The glistening trail of a banana slug on arbutus bark. The chipped paint of a weary fishing boat. A red and white fire hydrant poking out of a flooded farm field. The neat demarcation of the silty Fraser River freshet against the deep-blue Pacific.
Photographers Pat and Rosemarie Keough take simple, familiar and overlooked images and transform them into something extraordinary.
The Saltspring Island Couple and Explorers Club members also bring you images from West Coast places you might not other otherwise go.
A lone sailboat lost in the mists and mountains of Fitz Hugh Sound. Salmon smoking at an autumn aboriginal fish camp on Douglas Channel. The unloading of a catch of Dungeness crab at the Prince Rupert docks. The ghostly spouts of eight humpback whales feeding off Admiralty Island.
"On that day, we saw 50 of them," Pat said.
Labyrinth Sublime: The Inside Passage is the Keoughs' latest tome, 340 images taken over almost 20 years, on mostly 35-millimetre film, along the coasts of Washington State, B.C., and southeast Alaska.
"At first, we didn't feel digital had the quality we were looking for," Rosemarie said. "Now we've completely switched over."
One of just three digital images in the book is from the perspective of a commercial passenger jet flying over Vancouver. It puts the city in its setting, surrounded by a labyrinth of islands, passageways and emerald forests.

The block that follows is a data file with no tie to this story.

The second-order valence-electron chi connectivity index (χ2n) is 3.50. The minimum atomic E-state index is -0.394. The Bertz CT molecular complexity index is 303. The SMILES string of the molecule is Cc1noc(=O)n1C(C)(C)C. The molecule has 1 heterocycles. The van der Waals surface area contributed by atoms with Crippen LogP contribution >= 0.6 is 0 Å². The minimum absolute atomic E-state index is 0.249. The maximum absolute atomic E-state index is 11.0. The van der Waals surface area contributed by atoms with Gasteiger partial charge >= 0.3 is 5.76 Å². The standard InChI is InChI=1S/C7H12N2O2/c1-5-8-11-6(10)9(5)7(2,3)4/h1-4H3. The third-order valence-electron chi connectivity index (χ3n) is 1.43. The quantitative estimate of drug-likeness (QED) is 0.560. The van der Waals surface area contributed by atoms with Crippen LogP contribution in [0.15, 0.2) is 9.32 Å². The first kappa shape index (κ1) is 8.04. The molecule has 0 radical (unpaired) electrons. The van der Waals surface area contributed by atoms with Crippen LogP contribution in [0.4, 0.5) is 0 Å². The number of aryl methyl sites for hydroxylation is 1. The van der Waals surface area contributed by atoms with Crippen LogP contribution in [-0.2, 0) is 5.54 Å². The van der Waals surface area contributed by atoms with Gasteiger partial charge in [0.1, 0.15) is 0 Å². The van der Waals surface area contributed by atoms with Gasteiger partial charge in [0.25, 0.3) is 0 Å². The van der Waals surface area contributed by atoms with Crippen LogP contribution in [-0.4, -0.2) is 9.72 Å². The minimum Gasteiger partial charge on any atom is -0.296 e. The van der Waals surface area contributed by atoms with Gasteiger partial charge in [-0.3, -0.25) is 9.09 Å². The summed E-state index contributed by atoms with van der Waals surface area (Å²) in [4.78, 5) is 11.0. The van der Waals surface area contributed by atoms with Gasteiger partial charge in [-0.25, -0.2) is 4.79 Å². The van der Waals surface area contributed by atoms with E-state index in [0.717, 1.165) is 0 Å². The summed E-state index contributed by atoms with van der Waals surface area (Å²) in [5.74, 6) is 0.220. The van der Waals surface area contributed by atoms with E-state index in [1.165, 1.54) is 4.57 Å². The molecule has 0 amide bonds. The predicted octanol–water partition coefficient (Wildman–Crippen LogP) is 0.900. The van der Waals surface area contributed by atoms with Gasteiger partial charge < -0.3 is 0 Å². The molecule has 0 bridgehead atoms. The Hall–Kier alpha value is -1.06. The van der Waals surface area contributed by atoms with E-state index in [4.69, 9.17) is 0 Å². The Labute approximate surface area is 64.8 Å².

As if the images are not remarkable enough, ah, there is the book itself.
Pull up a chair.
The Keoughs employed J. Hewit and Sons Ltd., a seventh-generation Scottish tannery whose list of satisfied customers include Britain's Royal Family. They used the highest quality vegetable-tanned morocco goat leather for the cover, "It's a dying art," Pat said. "It may not exist in another generation or two."
Friesens Corp., a Mennonite business based in Altona, Man., handled the printing on heavy 100-pound cover-weight paper.
Felton Bookbinding Ltd., of Georgetown, Ont., hand sewed the book together and used a luxurious green French flocked velvet for the inner binding.
The book consists of 344 pages, weighs 19 pounds, and is so professionally and painstakingly produced that you can shake it like a rag without fear of it breaking apart.
"We wanted something of lasting value," Pat explained. "If looked after carefully, it could be here in 1,000 years."
This kind of photography and craftsmanship doesn't come cheap.
Each book costs $5000 US and is limited to 250 signed and numbered copies, including a presentation box. Toss in another $2,500 for a handcrafted, mahogany book stand.
Labyrinth Sublime has already won two international awards: gold for best book arts craftsmanship at the Independent Publisher Book Awards, and gold for fine edition books at the Gold Ink Awards, considered the industry's most prestigious competition.
Never far from their next adventure, the Keoughs seem to move through life with a full sail
They are already researching the third volume in their Explorer series on the Arctic (the inaugural Antarctica, was released in 2002), having just returned from a six-week trip on the exclusive cruise ship, The World, transiting the Northwest Passage.
They have also photographed in Greenland and Siberia, and hope to travel in future to the Scandinavian Arctic, northern Russia, and the Chukchi Sea between Russia and Alaska. Says Pat with understatement: "We're slowly filling in the holes."